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Chants, police and metal detectors: Michael Oren’s visit to UNF

[Updated Nov. 20: Spinnaker originally published that Yssa was the organizer of Tuesday’s walkout but was incorrect. Spinnaker apologizes for the error. The story has been corrected to reflect that mistake.]

When Michael Oren’s lecture at the University of North Florida was first announced, people marked their calendars. About 200 people attended the former Israeli ambassador’s lecture, but not all went to listen. Some planned to protest.

In total, about 20-25 pro-Palestine students and others had reserved tickets, according to Samira Yssa, a junior at UNF majoring in biomedical sciences, who also participated in the walk-out. 

When the event happened Tuesday evening, officers with the University Police Department and Jacksonville Sheriff’s Office had caution tape around the Adam W. Herbert University Center parking lot. Only those with tickets were allowed to enter.

Inside, President Moez Limayem gave an introductory speech condemning Islamophobia, antisemitism and divisiveness on campus. Later, when the former Israeli ambassador began his lecture, the protesters began chanting “Free! Free! Palestine!” and marched out of the room. Some had painted their hands red and raised them in the air as they stood and left. 

Police escorted the protesters out of the building without incident, where they were told to leave. Some would later join a protest happening on the Green across campus. Organized by Students for a Democratic Society, over 100 people gathered with Palestine flags and homemade signs, protesting Oren’s presence on campus.

The larger group would later march across campus to the University Center. However, they arrived after Oren and all the guests had already left. Instead, they chanted on the sidewalk as a long caravan of police cars left the area. 

Though it wouldn’t be confirmed until after the lecture ended, Oren was physically in the building. But instead of lecturing in front of everyone in the ballrooms, he was streamed in from another undisclosed location in the building for guests to watch.

Spinnaker counted approximately 50-75 officers present across campus that night, spread across campus. The exact amount is unknown because that number is “tactical in nature,” the university said. Inside the University Center, officers, some in uniform and others not, were all along the first and second floors.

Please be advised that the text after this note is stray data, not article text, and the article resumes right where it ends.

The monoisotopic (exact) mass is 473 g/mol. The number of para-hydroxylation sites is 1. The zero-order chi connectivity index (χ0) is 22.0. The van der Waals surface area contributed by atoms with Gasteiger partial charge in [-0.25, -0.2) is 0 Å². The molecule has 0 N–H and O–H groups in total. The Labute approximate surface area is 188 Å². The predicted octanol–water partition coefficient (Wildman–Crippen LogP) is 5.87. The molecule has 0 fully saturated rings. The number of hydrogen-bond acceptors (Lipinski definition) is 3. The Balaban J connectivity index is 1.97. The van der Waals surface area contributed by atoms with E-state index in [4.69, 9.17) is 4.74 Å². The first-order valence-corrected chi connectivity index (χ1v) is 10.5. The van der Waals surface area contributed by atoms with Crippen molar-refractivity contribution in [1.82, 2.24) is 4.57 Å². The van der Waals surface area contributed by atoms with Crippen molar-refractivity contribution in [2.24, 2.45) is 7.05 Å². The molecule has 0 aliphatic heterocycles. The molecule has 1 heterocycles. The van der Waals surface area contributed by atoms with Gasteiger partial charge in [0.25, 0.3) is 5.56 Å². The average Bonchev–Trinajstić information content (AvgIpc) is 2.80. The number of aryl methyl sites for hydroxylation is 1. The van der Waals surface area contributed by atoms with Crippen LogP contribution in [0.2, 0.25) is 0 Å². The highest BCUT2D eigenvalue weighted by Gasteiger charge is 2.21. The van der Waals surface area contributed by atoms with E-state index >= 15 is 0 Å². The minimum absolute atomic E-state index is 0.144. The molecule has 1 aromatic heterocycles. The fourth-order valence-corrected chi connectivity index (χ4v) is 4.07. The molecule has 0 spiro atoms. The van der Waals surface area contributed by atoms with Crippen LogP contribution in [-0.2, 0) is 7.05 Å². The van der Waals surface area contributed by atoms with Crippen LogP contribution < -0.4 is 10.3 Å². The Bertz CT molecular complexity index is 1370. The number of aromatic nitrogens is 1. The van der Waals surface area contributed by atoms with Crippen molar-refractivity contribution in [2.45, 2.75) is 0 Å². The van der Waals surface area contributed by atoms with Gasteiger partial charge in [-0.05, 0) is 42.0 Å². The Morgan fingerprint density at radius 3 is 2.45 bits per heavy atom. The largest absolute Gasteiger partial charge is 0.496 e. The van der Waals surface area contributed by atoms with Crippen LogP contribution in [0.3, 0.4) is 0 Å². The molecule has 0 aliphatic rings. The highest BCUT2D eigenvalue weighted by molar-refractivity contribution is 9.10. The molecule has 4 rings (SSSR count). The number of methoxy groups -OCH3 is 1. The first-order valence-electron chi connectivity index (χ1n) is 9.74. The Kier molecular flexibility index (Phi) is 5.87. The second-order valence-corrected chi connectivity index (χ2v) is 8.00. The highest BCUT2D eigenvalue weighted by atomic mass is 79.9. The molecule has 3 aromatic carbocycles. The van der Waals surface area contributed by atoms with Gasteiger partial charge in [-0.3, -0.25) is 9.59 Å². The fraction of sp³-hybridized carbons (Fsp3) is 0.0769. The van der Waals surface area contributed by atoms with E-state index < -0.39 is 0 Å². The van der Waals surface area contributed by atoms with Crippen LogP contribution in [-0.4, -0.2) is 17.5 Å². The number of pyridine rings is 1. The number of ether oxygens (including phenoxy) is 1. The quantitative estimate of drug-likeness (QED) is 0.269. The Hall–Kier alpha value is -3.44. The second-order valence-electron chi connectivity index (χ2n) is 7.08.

The former Israeli ambassador was the latest guest invited to lecture at UNF by the World Affairs Council of Jacksonville, part of their “Distinguished Voices Lecture Series.” He spoke on the topic of “Israel and the Middle East: Navigating Complexities.”

Guests watched Michael Oren, the former Israeli ambassador to the U.S., lecture off a projector Tuesday night. (Carter Mudgett)

Lecture events are typically held at the University Center and are easily accessible and free for UNF students to attend. 

This time around, guests were unable to enter unless they had a ticket and valid ID, both of which were checked at the door. Once through the entrance, guests had to pass through a metal detector. Food and drink were confiscated if brought through. 

Spinnaker asked why security was so incredibly high compared to past events and UNF wrote in a statement that, “We increased security out of an abundance of caution and keeping the safety of guests as our top priority.”

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For more information or news tips, or if you see an error in this story or have any compliments or concerns, contact [email protected].

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About the Contributors
Carter Mudgett
Carter Mudgett, Reporter
Carter Mudgett is a University of North Florida student majoring in multimedia journalism. He was Spinnaker's editor-in-chief from August 2021 to December 2023. Carter led Spinnaker to be awarded a 2023 Online Pacemaker Award, and most recently placed second in the Society of Professional Journalists's Sunshine State Awards for "Best Coverage of LGBT Issues" in the college category. Backed by a passion for creative storytelling and accurate reporting, Carter typically covers education, gender and race issues.
Jeanne Gilbert
Jeanne Gilbert, Editor-in-Chief
Jeanne Gilbert is Spinnaker's current editor-in-chief and a sophomore majoring in public relations at the University of North Florida. She joined Spinnaker in the summer of 2023 as a volunteer. After graduating, Jeanne plans to continue in the newsroom or work in public relations.

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